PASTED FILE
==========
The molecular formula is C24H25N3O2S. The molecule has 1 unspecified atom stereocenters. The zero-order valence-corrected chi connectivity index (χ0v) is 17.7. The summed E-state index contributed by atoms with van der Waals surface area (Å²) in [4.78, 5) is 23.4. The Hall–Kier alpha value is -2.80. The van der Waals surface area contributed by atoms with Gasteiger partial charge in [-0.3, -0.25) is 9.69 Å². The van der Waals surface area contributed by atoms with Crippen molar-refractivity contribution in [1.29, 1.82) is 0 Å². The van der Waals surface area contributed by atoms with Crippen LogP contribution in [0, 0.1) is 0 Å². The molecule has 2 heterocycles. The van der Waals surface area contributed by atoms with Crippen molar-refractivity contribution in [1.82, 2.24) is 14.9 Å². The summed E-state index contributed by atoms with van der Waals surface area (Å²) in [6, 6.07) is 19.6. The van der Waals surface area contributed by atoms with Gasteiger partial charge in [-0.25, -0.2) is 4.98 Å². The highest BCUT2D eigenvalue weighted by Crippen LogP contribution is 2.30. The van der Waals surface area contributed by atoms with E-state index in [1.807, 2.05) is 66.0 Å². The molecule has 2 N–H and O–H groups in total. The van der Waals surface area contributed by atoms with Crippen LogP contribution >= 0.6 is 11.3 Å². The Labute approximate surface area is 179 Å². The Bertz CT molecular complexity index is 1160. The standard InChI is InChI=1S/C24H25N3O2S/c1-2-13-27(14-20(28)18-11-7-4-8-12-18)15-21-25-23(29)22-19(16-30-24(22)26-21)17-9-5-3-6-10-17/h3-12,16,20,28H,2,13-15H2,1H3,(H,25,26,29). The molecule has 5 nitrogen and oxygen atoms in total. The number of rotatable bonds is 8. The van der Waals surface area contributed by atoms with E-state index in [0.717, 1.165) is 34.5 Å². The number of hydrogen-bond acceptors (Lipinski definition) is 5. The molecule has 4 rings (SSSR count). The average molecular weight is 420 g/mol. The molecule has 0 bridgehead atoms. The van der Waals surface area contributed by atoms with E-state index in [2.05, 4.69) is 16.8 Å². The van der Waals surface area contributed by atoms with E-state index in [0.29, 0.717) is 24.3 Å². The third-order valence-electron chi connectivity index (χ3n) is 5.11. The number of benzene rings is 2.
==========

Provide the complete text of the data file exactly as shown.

The molecular formula is C24H25N3O2S. The molecule has 1 unspecified atom stereocenters. The zero-order valence-corrected chi connectivity index (χ0v) is 17.7. The summed E-state index contributed by atoms with van der Waals surface area (Å²) in [4.78, 5) is 23.4. The Hall–Kier alpha value is -2.80. The van der Waals surface area contributed by atoms with Gasteiger partial charge in [-0.3, -0.25) is 9.69 Å². The van der Waals surface area contributed by atoms with Crippen molar-refractivity contribution in [1.29, 1.82) is 0 Å². The van der Waals surface area contributed by atoms with Crippen LogP contribution in [0, 0.1) is 0 Å². The molecule has 2 heterocycles. The van der Waals surface area contributed by atoms with Crippen molar-refractivity contribution in [1.82, 2.24) is 14.9 Å². The summed E-state index contributed by atoms with van der Waals surface area (Å²) in [6, 6.07) is 19.6. The van der Waals surface area contributed by atoms with Gasteiger partial charge in [-0.25, -0.2) is 4.98 Å². The highest BCUT2D eigenvalue weighted by Crippen LogP contribution is 2.30. The van der Waals surface area contributed by atoms with E-state index in [1.807, 2.05) is 66.0 Å². The molecule has 2 N–H and O–H groups in total. The van der Waals surface area contributed by atoms with Crippen LogP contribution >= 0.6 is 11.3 Å². The Labute approximate surface area is 179 Å². The Bertz CT molecular complexity index is 1160. The standard InChI is InChI=1S/C24H25N3O2S/c1-2-13-27(14-20(28)18-11-7-4-8-12-18)15-21-25-23(29)22-19(16-30-24(22)26-21)17-9-5-3-6-10-17/h3-12,16,20,28H,2,13-15H2,1H3,(H,25,26,29). The molecule has 5 nitrogen and oxygen atoms in total. The number of rotatable bonds is 8. The van der Waals surface area contributed by atoms with E-state index in [0.717, 1.165) is 34.5 Å². The number of hydrogen-bond acceptors (Lipinski definition) is 5. The molecule has 4 rings (SSSR count). The average molecular weight is 420 g/mol. The molecule has 0 bridgehead atoms. The van der Waals surface area contributed by atoms with E-state index in [2.05, 4.69) is 16.8 Å². The van der Waals surface area contributed by atoms with E-state index in [0.29, 0.717) is 24.3 Å². The third-order valence-electron chi connectivity index (χ3n) is 5.11. The number of benzene rings is 2.